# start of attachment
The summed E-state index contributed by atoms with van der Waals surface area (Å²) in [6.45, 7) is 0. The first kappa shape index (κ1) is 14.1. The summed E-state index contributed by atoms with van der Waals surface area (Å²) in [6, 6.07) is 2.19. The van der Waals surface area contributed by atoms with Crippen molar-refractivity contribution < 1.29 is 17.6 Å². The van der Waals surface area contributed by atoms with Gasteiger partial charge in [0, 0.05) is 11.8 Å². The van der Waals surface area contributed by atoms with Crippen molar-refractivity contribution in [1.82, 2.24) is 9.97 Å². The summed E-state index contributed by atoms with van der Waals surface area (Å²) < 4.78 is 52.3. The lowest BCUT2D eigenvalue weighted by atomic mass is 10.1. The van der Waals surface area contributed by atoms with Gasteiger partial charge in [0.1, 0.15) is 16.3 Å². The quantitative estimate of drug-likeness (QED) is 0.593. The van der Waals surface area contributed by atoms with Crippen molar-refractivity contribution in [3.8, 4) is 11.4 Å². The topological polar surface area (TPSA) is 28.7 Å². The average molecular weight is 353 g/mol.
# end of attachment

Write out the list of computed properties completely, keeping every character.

The summed E-state index contributed by atoms with van der Waals surface area (Å²) in [6.45, 7) is 0. The first kappa shape index (κ1) is 14.1. The summed E-state index contributed by atoms with van der Waals surface area (Å²) in [6, 6.07) is 2.19. The van der Waals surface area contributed by atoms with Crippen molar-refractivity contribution < 1.29 is 17.6 Å². The van der Waals surface area contributed by atoms with Gasteiger partial charge in [0, 0.05) is 11.8 Å². The van der Waals surface area contributed by atoms with Crippen molar-refractivity contribution in [1.82, 2.24) is 9.97 Å². The summed E-state index contributed by atoms with van der Waals surface area (Å²) < 4.78 is 52.3. The lowest BCUT2D eigenvalue weighted by atomic mass is 10.1. The van der Waals surface area contributed by atoms with Gasteiger partial charge in [0.1, 0.15) is 16.3 Å². The quantitative estimate of drug-likeness (QED) is 0.593. The van der Waals surface area contributed by atoms with Crippen molar-refractivity contribution in [3.8, 4) is 11.4 Å². The topological polar surface area (TPSA) is 28.7 Å². The average molecular weight is 353 g/mol.